Devi thrived in school, even when she had to switch to remote learning due to the nationwide lockdown. She went on to successfully complete both Grade 7 and 8, and has been accepted into a government school in 2021 to continue on to Grade 9. She has been showing a particular talent in mathematics and has begun taking a computer course. Her reintegration into the education system has given her new dreams and motivation: “The Centre has shown me the way how to dream and to make it come true,” she told The Centre. She is determined to continue studying as long as she can, and hopes to work in an office in the future.


What happened to the factory after the case came to light?


The factory was a subcontractor for a first-tier supplier of a client that had signed an MoU with The Centre on child labour remediation. Following the discovery of child labour in their factory, the management team of the subcontractor and first tier factory took part in Ethical Recruitment Standard Prevention and Remediation Training conducted by The Centre. This was a full-day training course that focused on teaching the 20 participants key policies and regulations on child labour, child labour prevention strategies, best practice rules of engagement in child labour remediation and strengthened sub-contractor management.


The training encouraged the participants to identify gaps in their current procedures that lead to child labour risks, and to take a proactive approach towards sub-contractor management and child labour prevention. Prior to the training, 37% of managers found it difficult to verify ages of job applicants. This dropped to 19% after the training, showing increased confidence among factory staff in verifying age documents. What’s more, during a pre-training survey only 43% of participants agreed that factories should take responsibility for child labour prevention among business partners, including sub-contractors and sub-suppliers. This increased to 71% after the training.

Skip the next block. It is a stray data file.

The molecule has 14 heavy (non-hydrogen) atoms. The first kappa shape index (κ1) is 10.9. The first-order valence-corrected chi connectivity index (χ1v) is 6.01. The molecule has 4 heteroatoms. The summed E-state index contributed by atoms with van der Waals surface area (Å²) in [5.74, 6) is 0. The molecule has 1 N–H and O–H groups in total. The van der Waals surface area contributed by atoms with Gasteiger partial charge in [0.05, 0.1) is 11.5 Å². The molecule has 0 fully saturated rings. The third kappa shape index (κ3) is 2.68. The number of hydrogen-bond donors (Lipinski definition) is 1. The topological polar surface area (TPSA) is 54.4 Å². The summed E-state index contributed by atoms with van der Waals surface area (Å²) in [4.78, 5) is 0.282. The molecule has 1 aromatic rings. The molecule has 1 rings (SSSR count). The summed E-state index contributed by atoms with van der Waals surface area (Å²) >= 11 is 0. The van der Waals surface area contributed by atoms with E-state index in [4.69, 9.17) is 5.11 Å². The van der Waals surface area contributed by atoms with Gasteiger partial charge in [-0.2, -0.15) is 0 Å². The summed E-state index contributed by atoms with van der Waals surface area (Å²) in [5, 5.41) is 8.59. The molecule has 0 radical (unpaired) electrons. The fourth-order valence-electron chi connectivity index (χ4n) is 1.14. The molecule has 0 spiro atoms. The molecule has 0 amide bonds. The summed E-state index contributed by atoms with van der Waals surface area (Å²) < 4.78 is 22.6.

The final outcome of the training was the development of a practical action plan that the factory has committed to implementing. By demonstrating a willingness to address its gaps, the factory has not only maintained its business relationship with the client, it has also strengthened its systems and procedures to make it a more competitive factory in the future.


A happy ending for all


Thanks to the continued support from the brand and the factory to cover the costs of her remediation programme, Devi has managed to break from the typical mould that afflicts countless young girls in Bangladesh. The client-financed remediation programme has allowed her to take her life back. Her reintegration into the education system means that she will have more choices available to her and can look to the future with excitement. Meanwhile, the factory has been supported in understanding and addressing gaps in their management system while the tier 1 supplier has learned about the importance of strong sub-contractor and sub-supplier management.


Since 2018, The Centre has remediated more than 248 cases of child labour, and has experienced how a strong remediation process can create a much needed way out for children trapped in child labour, while also allowing factories to make systematic changes to their procedures to prevent child labour and strengthen their core business.

Published on   31/05/2021